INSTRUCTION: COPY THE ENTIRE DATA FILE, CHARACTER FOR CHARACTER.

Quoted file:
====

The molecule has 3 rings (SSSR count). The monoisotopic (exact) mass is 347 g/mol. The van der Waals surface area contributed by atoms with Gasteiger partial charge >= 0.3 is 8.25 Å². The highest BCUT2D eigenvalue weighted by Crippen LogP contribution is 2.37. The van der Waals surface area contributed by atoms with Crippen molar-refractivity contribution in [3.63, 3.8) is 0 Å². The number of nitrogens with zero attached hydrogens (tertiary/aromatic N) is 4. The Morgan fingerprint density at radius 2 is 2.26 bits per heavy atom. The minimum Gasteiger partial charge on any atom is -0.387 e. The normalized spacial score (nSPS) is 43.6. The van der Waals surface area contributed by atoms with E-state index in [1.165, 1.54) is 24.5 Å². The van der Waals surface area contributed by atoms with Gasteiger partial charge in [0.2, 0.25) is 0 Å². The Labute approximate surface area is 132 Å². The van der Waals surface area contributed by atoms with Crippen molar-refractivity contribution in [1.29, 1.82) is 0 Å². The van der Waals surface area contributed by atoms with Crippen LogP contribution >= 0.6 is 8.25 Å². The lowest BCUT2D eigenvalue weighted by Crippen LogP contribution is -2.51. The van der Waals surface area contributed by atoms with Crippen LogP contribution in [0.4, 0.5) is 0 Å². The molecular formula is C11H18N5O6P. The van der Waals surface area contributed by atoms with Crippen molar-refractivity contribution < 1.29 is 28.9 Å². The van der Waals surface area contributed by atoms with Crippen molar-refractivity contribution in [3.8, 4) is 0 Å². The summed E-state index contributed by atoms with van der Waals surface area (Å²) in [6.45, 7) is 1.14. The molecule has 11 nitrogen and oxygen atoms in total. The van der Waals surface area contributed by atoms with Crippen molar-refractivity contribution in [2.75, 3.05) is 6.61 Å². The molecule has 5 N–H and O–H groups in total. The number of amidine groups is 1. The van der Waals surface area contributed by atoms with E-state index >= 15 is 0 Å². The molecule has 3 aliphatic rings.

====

The molecule has 3 rings (SSSR count). The monoisotopic (exact) mass is 347 g/mol. The van der Waals surface area contributed by atoms with Gasteiger partial charge >= 0.3 is 8.25 Å². The highest BCUT2D eigenvalue weighted by Crippen LogP contribution is 2.37. The van der Waals surface area contributed by atoms with Crippen molar-refractivity contribution in [3.63, 3.8) is 0 Å². The number of nitrogens with zero attached hydrogens (tertiary/aromatic N) is 4. The Morgan fingerprint density at radius 2 is 2.26 bits per heavy atom. The minimum Gasteiger partial charge on any atom is -0.387 e. The normalized spacial score (nSPS) is 43.6. The van der Waals surface area contributed by atoms with E-state index in [1.165, 1.54) is 24.5 Å². The van der Waals surface area contributed by atoms with Gasteiger partial charge in [0.2, 0.25) is 0 Å². The Labute approximate surface area is 132 Å². The van der Waals surface area contributed by atoms with Crippen molar-refractivity contribution in [1.29, 1.82) is 0 Å². The van der Waals surface area contributed by atoms with Crippen LogP contribution >= 0.6 is 8.25 Å². The lowest BCUT2D eigenvalue weighted by Crippen LogP contribution is -2.51. The van der Waals surface area contributed by atoms with Crippen LogP contribution in [0.4, 0.5) is 0 Å². The molecular formula is C11H18N5O6P. The van der Waals surface area contributed by atoms with Crippen molar-refractivity contribution < 1.29 is 28.9 Å². The van der Waals surface area contributed by atoms with Crippen molar-refractivity contribution in [3.8, 4) is 0 Å². The summed E-state index contributed by atoms with van der Waals surface area (Å²) in [6.45, 7) is 1.14. The molecule has 11 nitrogen and oxygen atoms in total. The van der Waals surface area contributed by atoms with Crippen molar-refractivity contribution in [2.75, 3.05) is 6.61 Å². The molecule has 5 N–H and O–H groups in total. The number of amidine groups is 1. The van der Waals surface area contributed by atoms with E-state index >= 15 is 0 Å². The molecule has 3 aliphatic rings.